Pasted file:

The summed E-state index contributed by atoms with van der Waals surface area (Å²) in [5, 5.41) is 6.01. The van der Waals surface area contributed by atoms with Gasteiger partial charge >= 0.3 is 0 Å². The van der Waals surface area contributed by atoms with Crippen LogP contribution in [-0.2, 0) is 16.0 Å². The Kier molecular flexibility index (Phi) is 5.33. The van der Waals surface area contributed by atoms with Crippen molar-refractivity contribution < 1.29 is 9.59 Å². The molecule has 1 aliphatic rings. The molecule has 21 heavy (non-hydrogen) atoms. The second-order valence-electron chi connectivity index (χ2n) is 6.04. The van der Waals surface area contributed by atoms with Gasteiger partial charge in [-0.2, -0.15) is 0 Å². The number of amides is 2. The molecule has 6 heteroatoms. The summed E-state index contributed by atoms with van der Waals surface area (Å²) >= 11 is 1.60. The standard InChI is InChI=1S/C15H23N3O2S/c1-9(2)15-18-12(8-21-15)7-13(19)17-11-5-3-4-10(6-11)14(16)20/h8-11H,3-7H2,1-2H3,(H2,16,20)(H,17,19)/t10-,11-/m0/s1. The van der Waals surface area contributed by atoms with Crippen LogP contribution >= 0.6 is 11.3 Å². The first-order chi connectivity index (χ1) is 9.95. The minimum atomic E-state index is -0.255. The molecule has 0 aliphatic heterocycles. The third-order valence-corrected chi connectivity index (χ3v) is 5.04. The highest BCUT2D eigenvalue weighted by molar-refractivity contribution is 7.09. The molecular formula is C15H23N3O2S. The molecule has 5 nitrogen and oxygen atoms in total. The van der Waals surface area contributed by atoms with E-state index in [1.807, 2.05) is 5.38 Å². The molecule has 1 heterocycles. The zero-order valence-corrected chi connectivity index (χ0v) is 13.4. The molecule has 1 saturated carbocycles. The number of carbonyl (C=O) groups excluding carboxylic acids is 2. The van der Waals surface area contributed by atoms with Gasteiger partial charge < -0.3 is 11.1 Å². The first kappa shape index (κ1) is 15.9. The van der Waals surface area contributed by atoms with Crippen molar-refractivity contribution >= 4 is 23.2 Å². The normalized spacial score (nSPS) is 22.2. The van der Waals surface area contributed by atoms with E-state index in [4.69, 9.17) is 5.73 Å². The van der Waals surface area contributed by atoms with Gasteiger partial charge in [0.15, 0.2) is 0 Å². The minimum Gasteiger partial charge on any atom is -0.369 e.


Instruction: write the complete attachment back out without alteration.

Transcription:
The summed E-state index contributed by atoms with van der Waals surface area (Å²) in [5, 5.41) is 6.01. The van der Waals surface area contributed by atoms with Gasteiger partial charge >= 0.3 is 0 Å². The van der Waals surface area contributed by atoms with Crippen LogP contribution in [-0.2, 0) is 16.0 Å². The Kier molecular flexibility index (Phi) is 5.33. The van der Waals surface area contributed by atoms with Crippen molar-refractivity contribution < 1.29 is 9.59 Å². The molecule has 1 aliphatic rings. The molecule has 21 heavy (non-hydrogen) atoms. The second-order valence-electron chi connectivity index (χ2n) is 6.04. The van der Waals surface area contributed by atoms with Gasteiger partial charge in [-0.2, -0.15) is 0 Å². The number of amides is 2. The molecule has 6 heteroatoms. The summed E-state index contributed by atoms with van der Waals surface area (Å²) >= 11 is 1.60. The standard InChI is InChI=1S/C15H23N3O2S/c1-9(2)15-18-12(8-21-15)7-13(19)17-11-5-3-4-10(6-11)14(16)20/h8-11H,3-7H2,1-2H3,(H2,16,20)(H,17,19)/t10-,11-/m0/s1. The van der Waals surface area contributed by atoms with Crippen LogP contribution >= 0.6 is 11.3 Å². The first-order chi connectivity index (χ1) is 9.95. The minimum atomic E-state index is -0.255. The molecule has 0 aliphatic heterocycles. The third-order valence-corrected chi connectivity index (χ3v) is 5.04. The highest BCUT2D eigenvalue weighted by molar-refractivity contribution is 7.09. The molecular formula is C15H23N3O2S. The molecule has 5 nitrogen and oxygen atoms in total. The van der Waals surface area contributed by atoms with E-state index in [1.807, 2.05) is 5.38 Å². The molecule has 1 heterocycles. The zero-order valence-corrected chi connectivity index (χ0v) is 13.4. The molecule has 1 saturated carbocycles. The number of carbonyl (C=O) groups excluding carboxylic acids is 2. The van der Waals surface area contributed by atoms with Gasteiger partial charge < -0.3 is 11.1 Å². The first kappa shape index (κ1) is 15.9. The van der Waals surface area contributed by atoms with Crippen molar-refractivity contribution >= 4 is 23.2 Å². The normalized spacial score (nSPS) is 22.2. The van der Waals surface area contributed by atoms with E-state index in [4.69, 9.17) is 5.73 Å². The van der Waals surface area contributed by atoms with Gasteiger partial charge in [0.15, 0.2) is 0 Å². The minimum Gasteiger partial charge on any atom is -0.369 e.